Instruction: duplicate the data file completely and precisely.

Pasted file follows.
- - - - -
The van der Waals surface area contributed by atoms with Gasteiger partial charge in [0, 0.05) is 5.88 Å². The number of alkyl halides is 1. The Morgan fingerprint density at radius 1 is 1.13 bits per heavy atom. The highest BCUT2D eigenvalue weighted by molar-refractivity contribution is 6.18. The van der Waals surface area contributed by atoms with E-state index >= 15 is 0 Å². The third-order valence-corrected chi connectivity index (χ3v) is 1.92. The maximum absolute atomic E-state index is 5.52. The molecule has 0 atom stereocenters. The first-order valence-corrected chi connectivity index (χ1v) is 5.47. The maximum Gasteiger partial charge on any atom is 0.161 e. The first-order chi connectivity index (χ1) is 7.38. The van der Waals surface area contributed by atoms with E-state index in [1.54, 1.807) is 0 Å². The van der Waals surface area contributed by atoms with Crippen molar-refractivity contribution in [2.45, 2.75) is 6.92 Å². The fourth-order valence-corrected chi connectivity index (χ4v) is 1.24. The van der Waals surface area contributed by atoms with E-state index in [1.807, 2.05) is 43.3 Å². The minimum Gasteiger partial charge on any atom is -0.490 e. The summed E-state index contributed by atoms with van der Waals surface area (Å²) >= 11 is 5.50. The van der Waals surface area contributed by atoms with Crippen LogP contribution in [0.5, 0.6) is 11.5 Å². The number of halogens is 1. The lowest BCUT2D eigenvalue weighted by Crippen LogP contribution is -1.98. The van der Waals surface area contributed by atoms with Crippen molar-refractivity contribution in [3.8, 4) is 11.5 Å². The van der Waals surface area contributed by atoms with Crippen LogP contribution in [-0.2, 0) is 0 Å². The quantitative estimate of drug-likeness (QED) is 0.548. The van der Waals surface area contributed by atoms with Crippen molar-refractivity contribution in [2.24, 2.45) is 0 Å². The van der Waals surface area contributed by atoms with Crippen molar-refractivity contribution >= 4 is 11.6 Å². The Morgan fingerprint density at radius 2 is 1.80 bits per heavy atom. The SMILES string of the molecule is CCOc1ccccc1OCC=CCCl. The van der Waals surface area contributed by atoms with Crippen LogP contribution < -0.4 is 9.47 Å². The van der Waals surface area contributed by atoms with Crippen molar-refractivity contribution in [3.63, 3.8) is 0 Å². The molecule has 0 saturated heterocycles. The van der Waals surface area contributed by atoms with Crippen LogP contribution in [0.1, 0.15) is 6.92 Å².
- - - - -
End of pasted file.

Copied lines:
The van der Waals surface area contributed by atoms with Gasteiger partial charge in [0, 0.05) is 5.88 Å². The number of alkyl halides is 1. The Morgan fingerprint density at radius 1 is 1.13 bits per heavy atom. The highest BCUT2D eigenvalue weighted by molar-refractivity contribution is 6.18. The van der Waals surface area contributed by atoms with E-state index >= 15 is 0 Å². The third-order valence-corrected chi connectivity index (χ3v) is 1.92. The maximum absolute atomic E-state index is 5.52. The molecule has 0 atom stereocenters. The first-order valence-corrected chi connectivity index (χ1v) is 5.47. The maximum Gasteiger partial charge on any atom is 0.161 e. The first-order chi connectivity index (χ1) is 7.38. The van der Waals surface area contributed by atoms with E-state index in [1.54, 1.807) is 0 Å². The van der Waals surface area contributed by atoms with Crippen molar-refractivity contribution in [2.45, 2.75) is 6.92 Å². The fourth-order valence-corrected chi connectivity index (χ4v) is 1.24. The van der Waals surface area contributed by atoms with E-state index in [1.807, 2.05) is 43.3 Å². The minimum Gasteiger partial charge on any atom is -0.490 e. The summed E-state index contributed by atoms with van der Waals surface area (Å²) >= 11 is 5.50. The van der Waals surface area contributed by atoms with Crippen LogP contribution in [0.5, 0.6) is 11.5 Å². The number of halogens is 1. The lowest BCUT2D eigenvalue weighted by Crippen LogP contribution is -1.98. The van der Waals surface area contributed by atoms with Crippen molar-refractivity contribution in [3.8, 4) is 11.5 Å². The van der Waals surface area contributed by atoms with Crippen LogP contribution in [-0.2, 0) is 0 Å². The quantitative estimate of drug-likeness (QED) is 0.548. The van der Waals surface area contributed by atoms with Crippen molar-refractivity contribution in [2.24, 2.45) is 0 Å². The van der Waals surface area contributed by atoms with Crippen molar-refractivity contribution >= 4 is 11.6 Å². The Morgan fingerprint density at radius 2 is 1.80 bits per heavy atom. The SMILES string of the molecule is CCOc1ccccc1OCC=CCCl. The van der Waals surface area contributed by atoms with Crippen LogP contribution < -0.4 is 9.47 Å². The van der Waals surface area contributed by atoms with Crippen molar-refractivity contribution in [3.63, 3.8) is 0 Å². The molecule has 0 saturated heterocycles. The van der Waals surface area contributed by atoms with Crippen LogP contribution in [0.1, 0.15) is 6.92 Å².